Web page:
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Agronomy Journal Abstract -

Effect of Nitrogen Source on Corn and Bromegrass Production, Soil pH, and Inorganic Soil Nitrogen1


This article in AJ

  1. Vol. 64 No. 3, p. 341-344
    Received: Aug 30, 1971

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  1. J. F. Power,
  2. J. Alessi,
  3. G. A. Reichman and
  4. D. L. Grunes2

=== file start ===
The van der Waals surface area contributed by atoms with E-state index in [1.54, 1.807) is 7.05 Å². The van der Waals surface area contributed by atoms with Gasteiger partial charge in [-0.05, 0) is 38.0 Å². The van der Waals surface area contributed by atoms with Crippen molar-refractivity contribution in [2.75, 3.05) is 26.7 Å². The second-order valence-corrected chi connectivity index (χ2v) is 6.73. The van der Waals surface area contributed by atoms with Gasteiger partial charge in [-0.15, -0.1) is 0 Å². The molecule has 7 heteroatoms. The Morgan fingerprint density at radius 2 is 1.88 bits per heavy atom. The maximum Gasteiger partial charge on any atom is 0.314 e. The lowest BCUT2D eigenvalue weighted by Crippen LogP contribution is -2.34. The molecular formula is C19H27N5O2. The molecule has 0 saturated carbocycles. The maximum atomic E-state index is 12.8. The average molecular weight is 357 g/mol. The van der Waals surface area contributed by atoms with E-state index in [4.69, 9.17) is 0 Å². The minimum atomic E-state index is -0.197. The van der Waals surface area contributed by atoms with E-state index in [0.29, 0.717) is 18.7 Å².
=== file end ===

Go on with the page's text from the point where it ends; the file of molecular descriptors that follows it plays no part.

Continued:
Little information is presently available on the effects of N source on dryland crop production in the Northern Plains. Therefore a field experiment was conducted for 4 years to assess the relative merits of ammonium sulfate, ammonium nitrate, calcium nitrate, and urea applied annually at 55 and 110 kg N/ha to both corn (Zea mays, L.) and bromegrass (Bromus inermis, L.) grown on a fine sandy loam (pachic haploboroll) with surface pH of 6.5 and no free carbonates. Plants were harvested at maturity and soils were periodically sampled for water content, inorganic N content, and pH. Corn production was highest for ammonium sulfate and ammonium nitrate at 110 kg N/ha. Leaf tissue at silking from all fertilized corn contained over 2.8% total N. Soil inorganic N accumulating during the first 3 years under corn was leached below the root zone by 514 mm of precipitation during the fourth growing season. At the 110-kg N rate, bromegrass production was lowest with urea, possibly because of ammonia volatilization. Nitrate sources of N greatly enhanced early season growth of bromegrass. All fertilizer N applied was immobilized in the bromegrass ecosystem, prohibiting any carryover or leaching of soil nitrate. Soil pH changes due to fertilization were not reflected in plant growth.

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